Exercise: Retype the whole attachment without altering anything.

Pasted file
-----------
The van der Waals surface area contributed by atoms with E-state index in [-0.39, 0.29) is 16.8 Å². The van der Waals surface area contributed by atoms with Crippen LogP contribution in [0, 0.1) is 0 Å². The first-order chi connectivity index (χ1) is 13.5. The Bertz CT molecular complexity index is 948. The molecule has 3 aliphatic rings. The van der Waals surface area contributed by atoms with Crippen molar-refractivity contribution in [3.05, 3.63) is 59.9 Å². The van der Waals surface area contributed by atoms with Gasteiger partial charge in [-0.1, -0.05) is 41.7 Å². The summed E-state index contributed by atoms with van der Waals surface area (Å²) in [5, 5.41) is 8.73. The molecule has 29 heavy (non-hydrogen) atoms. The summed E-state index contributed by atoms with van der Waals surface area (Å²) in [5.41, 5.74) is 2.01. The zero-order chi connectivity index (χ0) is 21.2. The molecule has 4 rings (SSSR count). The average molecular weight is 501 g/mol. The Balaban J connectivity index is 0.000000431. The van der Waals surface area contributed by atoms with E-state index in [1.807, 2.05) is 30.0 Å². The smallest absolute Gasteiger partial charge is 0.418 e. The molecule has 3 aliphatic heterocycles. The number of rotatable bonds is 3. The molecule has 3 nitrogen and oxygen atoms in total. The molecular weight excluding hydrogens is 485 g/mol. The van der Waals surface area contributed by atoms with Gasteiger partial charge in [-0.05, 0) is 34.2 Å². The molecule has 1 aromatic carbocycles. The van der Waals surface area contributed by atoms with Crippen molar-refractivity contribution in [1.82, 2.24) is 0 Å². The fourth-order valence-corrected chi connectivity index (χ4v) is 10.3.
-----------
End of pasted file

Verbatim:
The van der Waals surface area contributed by atoms with E-state index in [-0.39, 0.29) is 16.8 Å². The van der Waals surface area contributed by atoms with Crippen LogP contribution in [0, 0.1) is 0 Å². The first-order chi connectivity index (χ1) is 13.5. The Bertz CT molecular complexity index is 948. The molecule has 3 aliphatic rings. The van der Waals surface area contributed by atoms with Crippen molar-refractivity contribution in [3.05, 3.63) is 59.9 Å². The van der Waals surface area contributed by atoms with Gasteiger partial charge in [-0.1, -0.05) is 41.7 Å². The summed E-state index contributed by atoms with van der Waals surface area (Å²) in [5, 5.41) is 8.73. The molecule has 29 heavy (non-hydrogen) atoms. The summed E-state index contributed by atoms with van der Waals surface area (Å²) in [5.41, 5.74) is 2.01. The zero-order chi connectivity index (χ0) is 21.2. The molecule has 4 rings (SSSR count). The average molecular weight is 501 g/mol. The Balaban J connectivity index is 0.000000431. The van der Waals surface area contributed by atoms with E-state index in [1.807, 2.05) is 30.0 Å². The smallest absolute Gasteiger partial charge is 0.418 e. The molecule has 3 aliphatic heterocycles. The number of rotatable bonds is 3. The molecule has 3 nitrogen and oxygen atoms in total. The molecular weight excluding hydrogens is 485 g/mol. The van der Waals surface area contributed by atoms with Gasteiger partial charge in [-0.05, 0) is 34.2 Å². The molecule has 1 aromatic carbocycles. The van der Waals surface area contributed by atoms with Crippen molar-refractivity contribution in [1.82, 2.24) is 0 Å². The fourth-order valence-corrected chi connectivity index (χ4v) is 10.3.